Our special body clock plays an important role in bedtime procrastination. CFP
When we wake up feeling sleepy and with dark circles under eyes, many of us often think: “I’m going to bed earlier tomorrow!” But however determined we are, chances are that we don’t stick to our promise.
This behavior is called “bedtime procrastination”, and results from lack of self-control and our body clock, reported HuffPost.
According to a study carried out by a group of health psychologists at Utrecht University in the Netherlands in 2014, bedtime procrastination is a common problem. In their study, 53 percent of the 2,400 participants said they didn’t follow their sleep schedule, delaying it at least twice a week.
It’s found that they delayed bedtime not because they liked to stay up late, but they couldn’t stop doing other trivial things, which were keeping them up in the first place.
“People who generally have trouble resisting temptations and adhering to their intentions are also more likely to delay going to bed,” Floor Kroese, a psychologist at Utrecht University, further explained to HuffPost.
Yet, according to scientists, lack of self-control is not the only thing to blame. Our body clock also plays an important role when it comes to bedtime.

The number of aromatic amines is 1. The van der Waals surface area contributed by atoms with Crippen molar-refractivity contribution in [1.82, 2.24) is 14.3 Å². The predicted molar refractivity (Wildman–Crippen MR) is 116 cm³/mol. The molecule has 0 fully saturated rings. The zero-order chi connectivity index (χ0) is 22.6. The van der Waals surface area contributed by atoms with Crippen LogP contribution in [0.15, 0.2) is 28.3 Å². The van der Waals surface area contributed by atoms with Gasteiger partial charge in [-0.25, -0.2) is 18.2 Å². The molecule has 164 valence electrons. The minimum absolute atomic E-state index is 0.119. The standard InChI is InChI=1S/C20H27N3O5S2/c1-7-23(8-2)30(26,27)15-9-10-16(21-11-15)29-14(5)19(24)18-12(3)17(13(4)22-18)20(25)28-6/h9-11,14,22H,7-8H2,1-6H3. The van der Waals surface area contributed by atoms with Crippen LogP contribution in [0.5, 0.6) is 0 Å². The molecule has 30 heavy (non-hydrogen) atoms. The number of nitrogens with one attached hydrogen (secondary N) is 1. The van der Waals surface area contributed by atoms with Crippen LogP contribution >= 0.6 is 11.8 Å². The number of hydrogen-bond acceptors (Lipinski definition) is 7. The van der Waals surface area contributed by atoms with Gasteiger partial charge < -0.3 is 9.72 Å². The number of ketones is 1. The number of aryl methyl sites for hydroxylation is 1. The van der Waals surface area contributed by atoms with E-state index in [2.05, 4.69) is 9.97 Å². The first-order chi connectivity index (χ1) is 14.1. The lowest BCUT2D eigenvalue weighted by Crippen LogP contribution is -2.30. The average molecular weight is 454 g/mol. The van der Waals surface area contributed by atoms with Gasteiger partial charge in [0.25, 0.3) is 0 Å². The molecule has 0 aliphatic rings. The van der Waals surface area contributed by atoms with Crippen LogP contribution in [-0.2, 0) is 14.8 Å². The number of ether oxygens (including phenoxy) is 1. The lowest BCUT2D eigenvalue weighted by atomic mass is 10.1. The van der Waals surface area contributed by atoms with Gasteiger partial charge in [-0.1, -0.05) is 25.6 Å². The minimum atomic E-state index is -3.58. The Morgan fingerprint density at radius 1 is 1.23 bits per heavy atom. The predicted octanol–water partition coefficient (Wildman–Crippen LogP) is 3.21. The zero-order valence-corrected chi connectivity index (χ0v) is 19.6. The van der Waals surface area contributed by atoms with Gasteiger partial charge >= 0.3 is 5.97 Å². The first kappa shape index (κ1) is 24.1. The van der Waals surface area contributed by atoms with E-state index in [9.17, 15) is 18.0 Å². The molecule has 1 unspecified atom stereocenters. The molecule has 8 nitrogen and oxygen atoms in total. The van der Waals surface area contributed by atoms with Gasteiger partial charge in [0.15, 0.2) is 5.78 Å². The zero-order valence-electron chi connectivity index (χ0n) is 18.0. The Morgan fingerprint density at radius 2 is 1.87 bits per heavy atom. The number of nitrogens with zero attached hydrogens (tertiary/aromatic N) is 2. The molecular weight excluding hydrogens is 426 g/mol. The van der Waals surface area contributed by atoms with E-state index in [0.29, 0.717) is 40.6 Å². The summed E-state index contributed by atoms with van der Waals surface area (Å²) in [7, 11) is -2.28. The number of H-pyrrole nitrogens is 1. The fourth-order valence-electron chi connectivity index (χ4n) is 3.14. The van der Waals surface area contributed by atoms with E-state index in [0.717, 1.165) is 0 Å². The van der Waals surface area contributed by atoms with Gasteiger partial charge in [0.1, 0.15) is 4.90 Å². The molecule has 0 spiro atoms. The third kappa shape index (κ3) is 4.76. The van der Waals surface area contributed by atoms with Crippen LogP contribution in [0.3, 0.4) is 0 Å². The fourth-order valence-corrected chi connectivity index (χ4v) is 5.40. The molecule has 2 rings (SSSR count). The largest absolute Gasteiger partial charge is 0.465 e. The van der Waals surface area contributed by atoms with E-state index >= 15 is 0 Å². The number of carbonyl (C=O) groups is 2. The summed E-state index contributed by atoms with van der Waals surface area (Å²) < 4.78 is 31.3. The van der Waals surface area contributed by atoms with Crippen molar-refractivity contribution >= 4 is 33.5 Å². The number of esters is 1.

In order to check the influence of the body clock on sleep, psychologists at Ulm University in Germany studied the sleep patterns of 108 people in February. It was found that those who get up late are more likely to postpone their bedtime than those who wake early every morning.
And more surprisingly, night owls would go to bed late at the very beginning of the weekday, even though they had to get up early for work and school. It’s their special body clock that plays a part in delaying their bedtime, reported Popular Science.
“The intention to go to bed earlier is not enough,” Jana Kuhnel, a psychologist at Ulm University, concluded in Popular Science. “Biological processes need to support this intention.”
People always think that bedtime procrastination isn’t a big problem, but as Kroese told Popular Science, “the choices we make that affect our sleep could turn out to be pretty important for our health.”